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To Learn How to Love Your Jeans Sustainably, Talk to Saigon's Denimheads

I never feel better than when I am ensconced in denim. This love for jeans is caught up in my genuine adoration of the cowboy aesthetic, the particular beauty of a denim-clad ass and the snug hug of a jean jacket, cocoon-like and comfortable. 

My appreciation for denim isn't particularly unique, except for maybe in its level of enthusiasm. Overall, the world spends US$92.8 billion on denim products every year.

I recently bought a used Levi's jean jacket from Mayhem, one of the first thrift shops in Saigon. The name "Richard A. Perkins" has been carefully penned in sharpie on the upper and lower inner shell of the bleach-stained jacket; the initials, RP, can be seen scrolling on the outside, right where I imagine the jacket hit his waistline. It is a little uncomfortable thinking about Richard Perkins and how the jacket that now hangs on my shoulders once laid on his.

Whether we like it or not, and whether or not it is Richard Perkins who is linked to our current garment, everything we wear has a history. In this era of late-stage capitalism, it is all too easy to trace anything we consume back to human suffering or planetary degradation. Denim is no different; it has a sometimes-inspiring, and often-horrifying, history surrounding it, with a planet-punching impact on our increasingly hot and unhealthy home. 

Jeans through time

Since jeans arrived as a work pant in the mid-1800s, they have taken on many forms while maintaining cultural import. From John Wayne's perfectly fitting straight-leg, cuffed Levi's in 1930s Stagecoach, to the image of Britney Spears and Justin Timberlake gracing a 2001 red carpet in head-to-toe pale blue denim, denim iconography has been emblazoned into our collective consciousness the world over.  

In Making Jeans Green: Linking Sustainability, Business and Fashion, Paulina Szmydke-Cacciapalle dives into the history of denim. The blue of blue jeans and the plants that were needed to create it, woad and indigo, were a much fought-after and fervently produced resource up until 1897, when the first synthetic indigo product became available. This rich and gruesome history includes "woad millionaires," a French king who made using "exotic indigo" from Asia "punishable by death," Gandhi's first act of civil disobedience and the forced labor of enslaved individuals on indigo plantations in Haiti and the Americas.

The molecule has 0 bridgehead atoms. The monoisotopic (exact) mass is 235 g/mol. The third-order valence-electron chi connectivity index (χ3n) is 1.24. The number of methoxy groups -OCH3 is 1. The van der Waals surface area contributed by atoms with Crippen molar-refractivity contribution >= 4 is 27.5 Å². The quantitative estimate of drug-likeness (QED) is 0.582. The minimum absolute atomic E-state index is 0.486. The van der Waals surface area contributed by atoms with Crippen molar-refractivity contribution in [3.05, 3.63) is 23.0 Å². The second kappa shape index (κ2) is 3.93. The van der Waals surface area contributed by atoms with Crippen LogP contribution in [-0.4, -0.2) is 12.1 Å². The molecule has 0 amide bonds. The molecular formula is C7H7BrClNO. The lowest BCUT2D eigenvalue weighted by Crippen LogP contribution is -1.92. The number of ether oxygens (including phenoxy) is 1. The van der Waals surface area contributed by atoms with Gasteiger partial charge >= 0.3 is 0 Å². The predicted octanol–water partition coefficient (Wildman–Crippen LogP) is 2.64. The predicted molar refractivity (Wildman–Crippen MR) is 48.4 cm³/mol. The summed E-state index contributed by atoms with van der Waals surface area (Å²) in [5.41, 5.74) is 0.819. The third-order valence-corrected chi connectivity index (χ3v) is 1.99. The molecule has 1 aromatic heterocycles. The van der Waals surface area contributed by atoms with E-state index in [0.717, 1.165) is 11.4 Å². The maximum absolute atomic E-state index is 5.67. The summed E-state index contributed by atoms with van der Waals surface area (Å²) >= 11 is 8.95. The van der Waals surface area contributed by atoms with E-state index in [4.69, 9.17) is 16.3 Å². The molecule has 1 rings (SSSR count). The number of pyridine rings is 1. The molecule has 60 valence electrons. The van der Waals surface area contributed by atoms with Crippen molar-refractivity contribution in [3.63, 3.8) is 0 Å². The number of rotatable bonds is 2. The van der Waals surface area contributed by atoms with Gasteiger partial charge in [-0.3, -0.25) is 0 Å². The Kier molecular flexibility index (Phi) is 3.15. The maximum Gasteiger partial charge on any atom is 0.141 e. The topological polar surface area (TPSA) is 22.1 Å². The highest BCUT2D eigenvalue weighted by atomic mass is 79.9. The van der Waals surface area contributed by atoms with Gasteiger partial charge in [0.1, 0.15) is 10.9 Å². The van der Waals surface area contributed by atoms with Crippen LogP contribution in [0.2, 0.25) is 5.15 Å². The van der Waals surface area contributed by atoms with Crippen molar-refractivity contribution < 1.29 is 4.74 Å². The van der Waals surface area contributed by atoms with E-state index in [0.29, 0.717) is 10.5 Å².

Britney Spears and Justin Timberlake on a 2001 red carpet with matching denim-on-denim-on-denim-on-denim outfits. Photo by the Associated Press via Esquire.

The first pair of jeans, whose future versions would be dipped in the sought-after blue, can be traced back to Levi Strauss and Jacob Davis. Strauss was a Bavarian immigrant who decided to expand his brothers' New York-based dry goods business by opening up shop in "gold-fevered California." Strauss was a stern-looking man, and one can imagine his Lincoln-esque chin beard rustling in the wind as he stepped off a steamship and onto a San Franscican wharf in 1853. Business quickly boomed for the officially named Levi Strauss & Co.

Meanwhile, in Reno, Nevada, a tailor was tasked with making a more durable and long-lasting pair of work pants. Jacob Davis, born in Riga, Latvia, used hardy cotton duck fabric, often used to make tents, and made the pants as per usual, with the addition of metal rivets to reinforce stress points. This original pair of jeans sold for US$3 and became so popular that Davis decided to look for a business partner to mass-produce the pants. 

This brought Davis and Strauss together, and in 1873 they were granted Patent No. 139,121 for an "Improvement in Fastening Pocket-Openings" on men's work pants. Soon, they were making the pants out of blue denim and branding them with the Two Horse trademark, which mythologized the strength of the jeans. From this patent onwards, LS&CO continued to flourish, as did the future of denim in all its iterations.

A 1960s ad, on billboards and posters, by Levi Strauss & Co. encouraging customers to "go to [their] rodeo" and touting the brand as the “First Choice of Cowboys.” Graphic via Levis Strauss.

Ecological impacts

Sadly, denim’s history also has a dark side, as it is bad for the environment for a variety of reasons, but first and foremost, because of cotton. 

Denim is not only defined by its color or rivets, but by the unique weaving technique needed to produce it. A classic fabrication uses alternating indigo-dyed warp with undyed weft yarn. The cities of Nimes, France and Genoa, Italy both claim to have invented it. Regardless of its true origin, what is known for sure is that cotton, a particularly thirsty plant, is denim's main ingredient.

A woman in Buon Don District of Dak Lak Province picks cotton. The Central Highlands remains among the few areas in Vietnam with cotton plantations. Photo via Bao Dak Lak.